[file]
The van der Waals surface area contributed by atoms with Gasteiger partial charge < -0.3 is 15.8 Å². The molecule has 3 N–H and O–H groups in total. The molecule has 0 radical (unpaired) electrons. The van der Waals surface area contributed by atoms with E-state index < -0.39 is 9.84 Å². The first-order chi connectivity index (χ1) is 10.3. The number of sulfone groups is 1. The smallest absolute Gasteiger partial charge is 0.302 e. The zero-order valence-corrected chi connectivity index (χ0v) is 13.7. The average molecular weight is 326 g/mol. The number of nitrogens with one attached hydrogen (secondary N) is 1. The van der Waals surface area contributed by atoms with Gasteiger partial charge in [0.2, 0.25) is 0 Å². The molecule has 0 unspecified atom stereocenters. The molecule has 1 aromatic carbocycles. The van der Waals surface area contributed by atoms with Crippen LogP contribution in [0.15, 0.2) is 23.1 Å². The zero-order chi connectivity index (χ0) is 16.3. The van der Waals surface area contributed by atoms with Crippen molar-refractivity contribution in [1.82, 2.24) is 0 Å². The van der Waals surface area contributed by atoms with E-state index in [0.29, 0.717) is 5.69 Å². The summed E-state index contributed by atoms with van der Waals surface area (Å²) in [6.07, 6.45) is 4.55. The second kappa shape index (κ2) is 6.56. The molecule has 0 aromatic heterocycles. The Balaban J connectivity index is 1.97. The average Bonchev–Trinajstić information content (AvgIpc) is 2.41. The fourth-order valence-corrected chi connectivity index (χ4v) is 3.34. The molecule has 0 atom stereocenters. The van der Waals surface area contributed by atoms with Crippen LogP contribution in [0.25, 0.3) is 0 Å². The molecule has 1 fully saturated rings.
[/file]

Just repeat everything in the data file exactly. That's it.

The van der Waals surface area contributed by atoms with Gasteiger partial charge < -0.3 is 15.8 Å². The molecule has 3 N–H and O–H groups in total. The molecule has 0 radical (unpaired) electrons. The van der Waals surface area contributed by atoms with E-state index < -0.39 is 9.84 Å². The first-order chi connectivity index (χ1) is 10.3. The number of sulfone groups is 1. The smallest absolute Gasteiger partial charge is 0.302 e. The zero-order valence-corrected chi connectivity index (χ0v) is 13.7. The average molecular weight is 326 g/mol. The number of nitrogens with one attached hydrogen (secondary N) is 1. The van der Waals surface area contributed by atoms with Gasteiger partial charge in [0.2, 0.25) is 0 Å². The molecule has 0 unspecified atom stereocenters. The molecule has 1 aromatic carbocycles. The van der Waals surface area contributed by atoms with Crippen LogP contribution in [0.15, 0.2) is 23.1 Å². The zero-order chi connectivity index (χ0) is 16.3. The van der Waals surface area contributed by atoms with Crippen molar-refractivity contribution in [1.82, 2.24) is 0 Å². The van der Waals surface area contributed by atoms with E-state index in [0.29, 0.717) is 5.69 Å². The summed E-state index contributed by atoms with van der Waals surface area (Å²) in [6.07, 6.45) is 4.55. The second kappa shape index (κ2) is 6.56. The molecule has 0 aromatic heterocycles. The Balaban J connectivity index is 1.97. The average Bonchev–Trinajstić information content (AvgIpc) is 2.41. The fourth-order valence-corrected chi connectivity index (χ4v) is 3.34. The molecule has 0 atom stereocenters. The van der Waals surface area contributed by atoms with Crippen LogP contribution in [0.25, 0.3) is 0 Å². The molecule has 1 fully saturated rings.